I have just read a blog which once again suggests that those who save cannot expect returns because times are tough and everyone should expect to do badly at the moment. The blog discusses its views on ‘Why @SaveourSavers are doomed’. You can read it here:
This is my response:
Demands for higher interest rates are not necessarily demands for transfers from people in the future to people in the present. Indeed demands for ongoing low interest rates are demands to bring forward growth from the future to the present.
In other words, one could perhaps look at this from the other end of the telescope to offer an important alternative perspective that might be more enlightening.
It is not the case that nobody is doing well at the moment. There are plenty of people making good returns. These include many borrowers with big mortgages who have seen their interest charges fall enormously, making them much better off. Also wealthy asset-owners who have benefited from rising asset prices – bonds and stocks, as well as other assets such as commodities. Those who are borrowing at record low rates, mainly for house purchase (whether for their own accommodation or buy to let) are also much better off now, but they will be the wealthier groups. The growth strategy for the UK, as promoted by the Bank of England and Funding for Lending, relies on increased borrowing, especially in the housing market, to ensure stronger growth.
Relying on borrowing to generate growth is merely bringing forward growth from tomorrow to today – when the debts have to be repaid, growth will be impacted. The current environment seems to assume that borrowing will create its own sustainable growth and we simply don’t need to worry about paying back the debt. That was the mantra during the 2002-2008 boom years and here it is again. In those years, people had ‘self-cert’ mortgages, or 125% mortgages to help them pretend to be able to afford these long-term loans. It ended in tears last time, why do we think it will be different this time? This time, we are enticing people to borrow at record low interest rates or asking taxpayers to underwrite 15-20% of the mortgage for other people to borrow huge sums. This is just a different kind of subsidy but the principle is the same as the pre-crisis mantra.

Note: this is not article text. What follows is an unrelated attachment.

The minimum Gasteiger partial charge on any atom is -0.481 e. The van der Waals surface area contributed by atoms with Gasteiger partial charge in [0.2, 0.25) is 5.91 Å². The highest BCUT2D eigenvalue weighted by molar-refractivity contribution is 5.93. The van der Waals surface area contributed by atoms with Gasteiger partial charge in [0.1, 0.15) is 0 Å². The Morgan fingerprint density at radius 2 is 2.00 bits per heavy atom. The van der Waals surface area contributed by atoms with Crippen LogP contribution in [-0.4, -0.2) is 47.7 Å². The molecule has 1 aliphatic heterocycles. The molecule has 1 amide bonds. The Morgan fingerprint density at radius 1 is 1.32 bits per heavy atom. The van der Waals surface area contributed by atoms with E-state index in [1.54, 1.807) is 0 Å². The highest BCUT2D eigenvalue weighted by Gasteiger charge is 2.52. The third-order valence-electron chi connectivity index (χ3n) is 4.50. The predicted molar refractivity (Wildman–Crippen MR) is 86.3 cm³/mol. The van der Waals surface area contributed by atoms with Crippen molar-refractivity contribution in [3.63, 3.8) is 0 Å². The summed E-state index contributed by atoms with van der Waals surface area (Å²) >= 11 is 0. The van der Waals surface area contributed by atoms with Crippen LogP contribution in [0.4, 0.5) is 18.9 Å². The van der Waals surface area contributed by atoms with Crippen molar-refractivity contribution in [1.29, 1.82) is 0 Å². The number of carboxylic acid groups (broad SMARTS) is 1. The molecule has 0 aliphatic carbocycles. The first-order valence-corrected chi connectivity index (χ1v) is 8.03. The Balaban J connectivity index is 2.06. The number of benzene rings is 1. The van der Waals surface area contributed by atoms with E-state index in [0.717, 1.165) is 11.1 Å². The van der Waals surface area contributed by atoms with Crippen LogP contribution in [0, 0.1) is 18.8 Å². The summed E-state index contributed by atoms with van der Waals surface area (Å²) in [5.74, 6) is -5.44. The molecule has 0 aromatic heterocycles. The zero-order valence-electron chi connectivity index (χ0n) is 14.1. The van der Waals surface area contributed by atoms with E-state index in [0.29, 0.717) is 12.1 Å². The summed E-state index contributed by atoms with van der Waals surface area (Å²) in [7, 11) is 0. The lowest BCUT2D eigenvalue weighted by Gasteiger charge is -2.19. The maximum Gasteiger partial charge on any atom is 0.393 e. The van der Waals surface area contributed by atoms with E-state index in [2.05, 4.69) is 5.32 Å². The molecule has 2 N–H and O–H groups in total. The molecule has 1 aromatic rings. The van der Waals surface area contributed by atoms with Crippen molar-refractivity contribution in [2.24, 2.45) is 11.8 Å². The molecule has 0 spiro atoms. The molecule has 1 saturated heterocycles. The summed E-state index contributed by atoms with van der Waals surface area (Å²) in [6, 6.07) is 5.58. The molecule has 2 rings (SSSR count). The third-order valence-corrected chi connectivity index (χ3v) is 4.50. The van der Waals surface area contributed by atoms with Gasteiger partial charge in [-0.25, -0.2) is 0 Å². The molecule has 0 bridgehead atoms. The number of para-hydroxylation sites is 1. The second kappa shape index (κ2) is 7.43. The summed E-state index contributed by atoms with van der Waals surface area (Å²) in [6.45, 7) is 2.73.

Relying on borrowing to generate growth can only last in the short-run, especially with an aging population. We need to invest in job-creating, growth enhancing projects, not just rely on pushing up house prices. Rising house prices do not create growth. Indeed, for those who rent, they have a major negative impact – and one third of UK households rent.
If we keep discouraging saving, how will anyone ever repay their debt? Will we all just end up owing more and more and not bothering to save because saving doesn’t pay. In the longer-term every economy needs people to save. That does not mean that institutional investors cannot harness people’s savings for productive, risk-taking projects. But it does mean that we need a financial system that can help recycle people’s cash savings into more productive investment. Individual savers cannot be expected to do this for themselves. However they do need to save in order to look after themselves in the future, rather than expecting the state to take care of them if they have no savings.
As they reach the point where they need to draw on their savings, they cannot keep taking risks, so the system needs to ensure that it functions to do that for them. Those who recycle the savings make larger returns (or ‘expected’ returns) while those who want to take low or no risk would have much lower returns, but cannot be expected to accept losing their capital, since that defeats the purpose of saving for their income needs. Low interest rates, negative in real terms, destroy people’s savings. They also lull borrowers into a false sense of security and just create problems down the road when the debt repayments rise and the debts actually have to be repaid.
If savers are all doomed and they just start taking risks and lose their savings (as many of them will because they are not equipped to take such risks and actually need their savings to live on) then everyone else is doomed too. We cannot just keep encouraging borrowing and discouraging saving. The economy is picking up, inflation remains above target and low interest rates are making many of us poorer, both now and into the future. Those who are doing well are borrowers, but they will eventually have to repay the debts. Who will create the growth in future then, or do we simply not worry about it and hope for the best? Responsibility, prudence, living for tomorrow as well as today – all are missing from current policy thinking.